9. The trial court did not err in denying Appellant's motion for funds to hire a neuropsychologist, because Braley, who had been examined previously by a court-funded psychiatrist selected by the defense, was unable to demonstrate that the services of a neuropsychologist were "critical" to his defense. Roseboro v. State, 258 Ga. 39, 41(3)(d) ( 365 S.E.2d 115) (1988).
10. Pretermitting whether the trial court erred in ordering Appellant's attorneys to produce for the State a letter written by Braley to his girlfriend and in ruling that the letter would be admissible at trial, we conclude that any possible error was harmless, because the letter was never introduced into evidence. See Mobley v. State, 265 Ga. 292, 294(4) ( 455 S.E.2d 61) (1995).
Jury Selection Issues
11. Appellant urges that the trial court erred by excusing five prospective jurors on the basis of their inability or unwillingness to consider a death sentence. The standard to be applied by a trial court in determining whether such a prospective juror is qualified to serve is whether "the juror's views would `prevent or substantially impair the performance of his duties as a juror in accordance with his instructions and his oath,'" and this Court will give due deference to the trial court's application of that standard. Greene v. State, 268 Ga. 47, 48 ( 485 S.E.2d 741) (1997) (quoting Wainwright v. Witt, 469 U.S. 412, 424 (II) ( 105 S.Ct. 844, 83 L.Ed.2d 841) (1985)). We find that the trial court did not abuse its discretion in excusing prospective jurors Hanson, Wilder, and Grier. With respect to the excusal of prospective jurors Smith and Collins, Braley waived his right to raise the issue on appeal because he did not make a timely objection. Earnest v. State, supra at 495(1).
12. Appellant contends that the trial court abused its discretion in questioning prospective jurors Smith, Hanson, and Wilder. We find that, contrary to Braley's argument, the trial court's questioning was "not an attempt to achieve a desired answer, but rather [was] a `neutral attempt to determine the juror[s'] impartiality.'" Brannan v. State, 275 Ga. 70, 77-78(6) ( 561 S.E.2d 414) (2002) (quoting Walker v. State, 262 Ga. 694, 696(2) ( 424 S.E.2d 782) (1993)).
13. Prospective juror Remick's voir dire responses demonstrated that he would be able and willing to consider all three sentences authorized for a murder conviction and that there were circumstances in which he could impose each of those sentences. We do not find any abuse of the trial court's discretion in addressing whether prospective juror Remick's views would prevent or substantially impair the performance of his duties in accordance with his instructions and oath with respect to his ability to consider either sentences other than death in general or life with the possibility of parole in particular. Raheem v. State, 275 Ga. 87, 90-91(5)(a) ( 560 S.E.2d 680) (2002) (citing Greene, 268 Ga. at 48)).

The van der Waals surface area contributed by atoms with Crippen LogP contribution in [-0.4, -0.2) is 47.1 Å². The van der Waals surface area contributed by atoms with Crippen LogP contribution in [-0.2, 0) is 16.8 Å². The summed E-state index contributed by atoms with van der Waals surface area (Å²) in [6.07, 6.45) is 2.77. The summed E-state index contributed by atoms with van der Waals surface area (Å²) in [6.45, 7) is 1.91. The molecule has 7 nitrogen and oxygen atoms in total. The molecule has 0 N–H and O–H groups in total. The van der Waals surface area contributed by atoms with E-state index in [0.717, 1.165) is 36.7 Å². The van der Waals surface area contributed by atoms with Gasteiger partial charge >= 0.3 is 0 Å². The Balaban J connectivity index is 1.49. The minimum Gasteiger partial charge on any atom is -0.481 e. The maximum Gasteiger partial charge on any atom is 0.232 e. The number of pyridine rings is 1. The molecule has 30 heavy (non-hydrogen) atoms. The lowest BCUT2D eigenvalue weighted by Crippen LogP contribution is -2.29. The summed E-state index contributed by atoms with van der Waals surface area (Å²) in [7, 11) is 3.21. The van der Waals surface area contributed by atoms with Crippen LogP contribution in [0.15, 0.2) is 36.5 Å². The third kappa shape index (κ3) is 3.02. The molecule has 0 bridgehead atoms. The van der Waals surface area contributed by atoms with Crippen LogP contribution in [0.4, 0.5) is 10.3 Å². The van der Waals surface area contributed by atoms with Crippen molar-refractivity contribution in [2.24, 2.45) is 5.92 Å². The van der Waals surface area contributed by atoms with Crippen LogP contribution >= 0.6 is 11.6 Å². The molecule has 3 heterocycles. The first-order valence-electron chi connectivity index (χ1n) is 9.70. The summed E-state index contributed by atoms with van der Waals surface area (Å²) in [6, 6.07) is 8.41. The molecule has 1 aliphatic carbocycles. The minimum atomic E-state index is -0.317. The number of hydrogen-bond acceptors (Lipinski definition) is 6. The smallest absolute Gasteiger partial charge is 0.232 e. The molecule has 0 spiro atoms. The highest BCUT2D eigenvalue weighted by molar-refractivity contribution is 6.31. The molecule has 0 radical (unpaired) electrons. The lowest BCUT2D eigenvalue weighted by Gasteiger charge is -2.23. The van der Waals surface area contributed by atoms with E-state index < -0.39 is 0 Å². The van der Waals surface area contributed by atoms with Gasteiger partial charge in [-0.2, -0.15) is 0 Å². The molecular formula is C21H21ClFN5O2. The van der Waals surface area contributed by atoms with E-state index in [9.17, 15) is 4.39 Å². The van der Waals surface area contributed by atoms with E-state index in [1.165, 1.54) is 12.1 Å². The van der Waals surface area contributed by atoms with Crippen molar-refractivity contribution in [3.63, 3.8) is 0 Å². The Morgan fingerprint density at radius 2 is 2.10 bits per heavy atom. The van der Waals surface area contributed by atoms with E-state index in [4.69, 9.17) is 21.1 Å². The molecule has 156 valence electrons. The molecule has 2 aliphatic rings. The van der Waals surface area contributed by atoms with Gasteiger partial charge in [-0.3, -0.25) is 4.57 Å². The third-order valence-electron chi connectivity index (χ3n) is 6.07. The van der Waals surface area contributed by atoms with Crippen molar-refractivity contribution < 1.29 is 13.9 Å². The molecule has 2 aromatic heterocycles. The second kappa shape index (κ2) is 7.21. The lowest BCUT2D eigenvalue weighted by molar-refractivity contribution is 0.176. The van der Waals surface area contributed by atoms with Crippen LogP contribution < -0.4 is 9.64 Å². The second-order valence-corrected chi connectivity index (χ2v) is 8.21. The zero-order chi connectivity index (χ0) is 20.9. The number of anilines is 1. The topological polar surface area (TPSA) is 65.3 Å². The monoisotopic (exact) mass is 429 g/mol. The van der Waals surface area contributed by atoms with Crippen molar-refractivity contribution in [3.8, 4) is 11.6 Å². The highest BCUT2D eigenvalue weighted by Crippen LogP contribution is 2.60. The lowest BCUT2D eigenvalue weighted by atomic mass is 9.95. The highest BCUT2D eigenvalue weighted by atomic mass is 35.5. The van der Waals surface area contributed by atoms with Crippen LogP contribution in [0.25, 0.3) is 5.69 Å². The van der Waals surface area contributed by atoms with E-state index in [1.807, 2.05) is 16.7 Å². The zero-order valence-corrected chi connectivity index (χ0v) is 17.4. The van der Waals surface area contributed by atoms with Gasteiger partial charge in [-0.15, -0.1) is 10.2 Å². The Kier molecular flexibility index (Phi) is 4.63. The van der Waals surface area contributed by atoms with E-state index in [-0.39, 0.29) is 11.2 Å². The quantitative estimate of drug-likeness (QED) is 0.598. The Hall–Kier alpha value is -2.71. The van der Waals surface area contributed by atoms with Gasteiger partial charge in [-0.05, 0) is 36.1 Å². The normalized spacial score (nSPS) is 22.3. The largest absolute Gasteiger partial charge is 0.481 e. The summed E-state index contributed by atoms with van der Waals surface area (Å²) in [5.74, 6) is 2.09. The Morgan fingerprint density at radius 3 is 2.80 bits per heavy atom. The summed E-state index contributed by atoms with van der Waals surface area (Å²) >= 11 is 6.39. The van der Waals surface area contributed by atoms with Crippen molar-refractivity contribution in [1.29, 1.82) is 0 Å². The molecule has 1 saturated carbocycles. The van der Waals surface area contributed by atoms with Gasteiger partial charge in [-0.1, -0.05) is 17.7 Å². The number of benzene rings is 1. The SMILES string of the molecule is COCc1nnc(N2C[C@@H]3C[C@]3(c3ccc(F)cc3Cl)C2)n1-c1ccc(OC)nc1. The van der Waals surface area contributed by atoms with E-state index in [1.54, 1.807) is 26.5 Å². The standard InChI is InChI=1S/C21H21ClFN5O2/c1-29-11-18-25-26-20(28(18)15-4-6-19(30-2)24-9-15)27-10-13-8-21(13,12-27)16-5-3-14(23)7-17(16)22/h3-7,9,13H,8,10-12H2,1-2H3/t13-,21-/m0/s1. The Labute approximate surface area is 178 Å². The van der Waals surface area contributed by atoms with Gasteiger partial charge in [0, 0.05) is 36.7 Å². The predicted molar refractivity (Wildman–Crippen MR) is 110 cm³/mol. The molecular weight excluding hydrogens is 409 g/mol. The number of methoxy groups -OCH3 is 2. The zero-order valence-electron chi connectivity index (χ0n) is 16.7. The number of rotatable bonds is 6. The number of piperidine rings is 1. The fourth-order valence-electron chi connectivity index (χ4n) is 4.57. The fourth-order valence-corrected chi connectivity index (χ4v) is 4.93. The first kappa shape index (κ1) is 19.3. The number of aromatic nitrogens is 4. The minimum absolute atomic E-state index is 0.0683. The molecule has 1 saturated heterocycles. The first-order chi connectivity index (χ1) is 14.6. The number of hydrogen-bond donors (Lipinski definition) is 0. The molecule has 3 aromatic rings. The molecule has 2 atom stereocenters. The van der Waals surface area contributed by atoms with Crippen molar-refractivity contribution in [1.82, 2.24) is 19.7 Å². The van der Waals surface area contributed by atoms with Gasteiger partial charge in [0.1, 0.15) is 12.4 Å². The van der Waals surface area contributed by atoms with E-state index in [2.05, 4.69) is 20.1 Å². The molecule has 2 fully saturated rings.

14. The trial court did not abuse its discretion in finding a prospective juror qualified to serve despite her statement that concerns about her business and family "[p]robably would" interfere with her concentration and impartiality. Henderson v. State, 272 Ga. 621, 623(7) ( 532 S.E.2d 398) (2000).
15. The trial court did not err in refusing to excuse for cause a prospective juror who was a Special Assistant Attorney General, but who had never had contact with the prosecuting attorney, had no knowledge of Braley's case, and expressed no bias. See Floyd v. State, 272 Ga. 65, 67(2) ( 525 S.E.2d 683) (2000).
16. The trial court did not err by refusing to apply the automatic disqualification rule applicable to law enforcement officers who possess arrest powers to a corrections officer who did not know whether he had arrest powers. See Pace v. State, 271 Ga. 829, 835(10) ( 524 S.E.2d 490) (1999). Compare Terrell v. State, 271 Ga. 783, 783-784(1) ( 523 S.E.2d 294) (1999).